“You Have Reached The Voicemail Of…”

When’s the last time you listened to your voicemail?

I don’t mean the messages left by other people. I mean your own message – the one they’d have heard before they left their message. (Are you following this?)

What usually happens is we join a network, get our first mobile phone, record our voicemail message (if indeed you have…more on that later) and there it sits, like an ant trapped in amber, for the rest of time.

Even when you get a new phone, unless you’re changing service provider or getting a different number, the voicemail message you recorded will continue to be the one people hear. And every time they do, they’ll be gathering clues to your personal brand.

What are they hearing?

Back to what I was asking before: When was the last time you listened to your voicemail? And, more importantly, what does it say?

If you’re thinking, ‘I actually have zero idea what my voicemail sounds like,’ then stop reading this immediately and take a listen. (Don’t forget to come back though.)

If you’re thinking, ‘It’s the bog-standard spiel everyone has,’ then it’s time for a re-record. (My top tips below will help with that.)

If you’re thinking, ‘I’ve got this one sussed – it’s a great-sounding message, not run-of-the-mill and definitely portrays my personal brand in a positive light,’ then hats off to you. (Although you may still want to read on in case there’s anything you’ve missed.)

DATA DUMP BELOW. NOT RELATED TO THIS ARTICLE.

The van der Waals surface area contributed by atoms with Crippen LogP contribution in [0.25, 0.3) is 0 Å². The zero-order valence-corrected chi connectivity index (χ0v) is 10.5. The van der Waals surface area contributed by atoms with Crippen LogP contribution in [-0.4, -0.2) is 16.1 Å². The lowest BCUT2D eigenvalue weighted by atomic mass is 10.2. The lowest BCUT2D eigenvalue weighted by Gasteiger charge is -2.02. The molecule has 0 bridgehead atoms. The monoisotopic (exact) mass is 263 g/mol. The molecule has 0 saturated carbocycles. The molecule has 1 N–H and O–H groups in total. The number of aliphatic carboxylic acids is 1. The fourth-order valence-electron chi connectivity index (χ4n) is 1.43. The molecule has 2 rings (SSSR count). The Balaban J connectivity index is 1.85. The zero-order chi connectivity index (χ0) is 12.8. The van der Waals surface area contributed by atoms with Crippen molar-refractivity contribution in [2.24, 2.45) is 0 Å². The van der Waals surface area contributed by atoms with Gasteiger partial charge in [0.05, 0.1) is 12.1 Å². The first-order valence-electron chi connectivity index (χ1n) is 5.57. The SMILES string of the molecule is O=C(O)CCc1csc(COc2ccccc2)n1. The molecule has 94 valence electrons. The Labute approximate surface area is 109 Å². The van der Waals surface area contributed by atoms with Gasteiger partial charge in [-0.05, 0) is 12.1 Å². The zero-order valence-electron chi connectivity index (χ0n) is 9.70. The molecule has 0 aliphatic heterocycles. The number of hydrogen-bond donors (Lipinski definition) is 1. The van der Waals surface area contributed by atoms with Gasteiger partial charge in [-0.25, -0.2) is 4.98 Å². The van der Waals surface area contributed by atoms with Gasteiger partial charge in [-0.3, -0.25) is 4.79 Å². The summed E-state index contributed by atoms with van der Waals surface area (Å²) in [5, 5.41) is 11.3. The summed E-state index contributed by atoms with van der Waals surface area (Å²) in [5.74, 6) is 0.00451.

What makes a good voicemail message?

I’m glad you asked. First off…

1. Record a personalised message

How do you feel when you get a non-personalised message? You know, something along the lines of, “This is the voicemail messaging service for 07…”

Do you feel 100% confident leaving a message? Or is your subconscious anything like mine, which begins an inner monologue along the lines of:

‘Hmmm, was that the number I dialled? I’m not sure. Maybe I shouldn’t leave a message. Or maybe I need to dial again and listen more closely. Oh, this is all turning into a right palaver. And I’m now associating this feeling of annoyance with this person’s brand. Pah!’

So the gist of what I’m saying is you need to record a personalised message if you want to create a positive impression of your personal brand. (The clue’s in the word ‘personal’ there people.)

2. Avoid negative language

The bog-standard message we tend to use in the UK is , “I’m sorry I can’t take your call. Please leave a message and I’ll get back to you.”

This is less than desirable for two reasons:

1) You have a message that is doing nothing to represent the fact you’re an individual with your own personality and

2) You’ve included the word ‘sorry’, which is top of the list for negative language and, worse than that, isn’t even required. Because unless you knew the exact time the person was going to ring, then what have you got to apologise for?

3. Add a hint of your brand

I’ve now convinced you to a) record a personalised message and b) avoid using wording that has a negative effect on your personal brand. (I have convinced you, haven’t I?) But what should you actually say in this new and improved version?